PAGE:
The financial crisis of 2008 was about home mortgages. Hundreds of billions of dollars in loans to home buyers were repackaged into securities called collateralized debt obligations, known as CDOs. In theory, CDOs were intended to shift risk away from banks, which lend money to home buyers. In practice, the same banks that issued home loans also bet heavily on CDOs, often using complex techniques hidden from investors and regulators. When the housing market took a hit, these banks were doubly affected. In late 2007, banks began disclosing tens of billions of dollars of subprime-CDO losses. The next year, Lehman Brothers went under, taking the economy with it.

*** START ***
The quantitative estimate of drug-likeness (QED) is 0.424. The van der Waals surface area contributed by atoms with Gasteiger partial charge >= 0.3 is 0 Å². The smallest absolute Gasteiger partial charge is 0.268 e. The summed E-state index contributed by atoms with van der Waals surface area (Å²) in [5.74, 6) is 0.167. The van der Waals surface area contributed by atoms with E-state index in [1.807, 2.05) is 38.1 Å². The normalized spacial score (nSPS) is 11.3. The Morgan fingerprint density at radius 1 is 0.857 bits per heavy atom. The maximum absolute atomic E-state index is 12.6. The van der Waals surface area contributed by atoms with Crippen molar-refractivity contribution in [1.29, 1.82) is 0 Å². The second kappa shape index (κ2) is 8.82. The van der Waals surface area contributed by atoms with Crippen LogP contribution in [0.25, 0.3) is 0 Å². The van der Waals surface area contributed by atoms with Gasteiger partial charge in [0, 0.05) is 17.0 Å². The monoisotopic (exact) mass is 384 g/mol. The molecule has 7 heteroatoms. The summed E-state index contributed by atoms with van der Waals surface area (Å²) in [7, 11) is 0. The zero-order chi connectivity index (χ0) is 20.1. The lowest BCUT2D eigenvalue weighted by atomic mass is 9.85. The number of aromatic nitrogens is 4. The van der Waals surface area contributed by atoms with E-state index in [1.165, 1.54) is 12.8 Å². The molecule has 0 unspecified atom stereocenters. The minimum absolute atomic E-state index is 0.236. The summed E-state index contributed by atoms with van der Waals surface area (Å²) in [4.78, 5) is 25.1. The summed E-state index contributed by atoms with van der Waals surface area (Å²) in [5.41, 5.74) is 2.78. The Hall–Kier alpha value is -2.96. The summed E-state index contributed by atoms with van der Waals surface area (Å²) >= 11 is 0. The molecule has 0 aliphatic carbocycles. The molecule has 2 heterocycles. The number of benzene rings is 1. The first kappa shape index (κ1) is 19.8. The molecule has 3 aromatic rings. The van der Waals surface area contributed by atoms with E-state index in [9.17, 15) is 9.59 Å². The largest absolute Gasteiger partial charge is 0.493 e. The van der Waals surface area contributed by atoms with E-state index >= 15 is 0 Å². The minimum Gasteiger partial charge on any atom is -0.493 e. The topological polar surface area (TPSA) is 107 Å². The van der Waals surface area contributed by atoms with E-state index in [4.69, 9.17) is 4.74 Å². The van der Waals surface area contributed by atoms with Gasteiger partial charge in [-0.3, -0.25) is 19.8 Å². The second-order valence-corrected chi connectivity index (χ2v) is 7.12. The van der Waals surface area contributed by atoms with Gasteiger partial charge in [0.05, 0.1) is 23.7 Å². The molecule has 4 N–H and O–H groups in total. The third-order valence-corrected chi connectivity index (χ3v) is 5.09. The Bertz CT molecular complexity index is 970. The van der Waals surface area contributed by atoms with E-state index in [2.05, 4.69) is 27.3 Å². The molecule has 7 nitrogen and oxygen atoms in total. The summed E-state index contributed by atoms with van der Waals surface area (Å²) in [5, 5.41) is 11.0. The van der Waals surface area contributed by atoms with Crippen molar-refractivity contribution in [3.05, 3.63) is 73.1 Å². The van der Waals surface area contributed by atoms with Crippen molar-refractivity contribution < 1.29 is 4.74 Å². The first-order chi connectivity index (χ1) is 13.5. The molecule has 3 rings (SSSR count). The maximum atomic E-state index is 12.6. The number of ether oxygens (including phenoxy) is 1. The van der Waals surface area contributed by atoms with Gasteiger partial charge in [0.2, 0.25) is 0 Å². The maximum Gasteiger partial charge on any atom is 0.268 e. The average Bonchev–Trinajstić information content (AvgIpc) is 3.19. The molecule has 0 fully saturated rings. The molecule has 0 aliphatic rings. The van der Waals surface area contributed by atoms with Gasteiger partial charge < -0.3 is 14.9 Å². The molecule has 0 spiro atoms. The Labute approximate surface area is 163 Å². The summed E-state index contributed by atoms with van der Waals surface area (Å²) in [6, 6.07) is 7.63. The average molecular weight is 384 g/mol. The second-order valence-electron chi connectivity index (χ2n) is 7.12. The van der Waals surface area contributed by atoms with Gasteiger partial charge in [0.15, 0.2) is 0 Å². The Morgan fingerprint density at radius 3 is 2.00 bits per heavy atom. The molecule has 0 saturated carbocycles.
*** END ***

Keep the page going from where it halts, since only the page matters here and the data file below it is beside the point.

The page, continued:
The federal government stepped in to rescue the other big banks and forestall a panic. The intervention worked—though its success did not seem assured at the time—and the system righted itself. Of course, many Americans suffered as a result of the crash, losing homes, jobs, and wealth. An already troubling gap between America’s haves and have-nots grew wider still. Yet by March 2009, the economy was on the upswing, and the longest bull market in history had begun.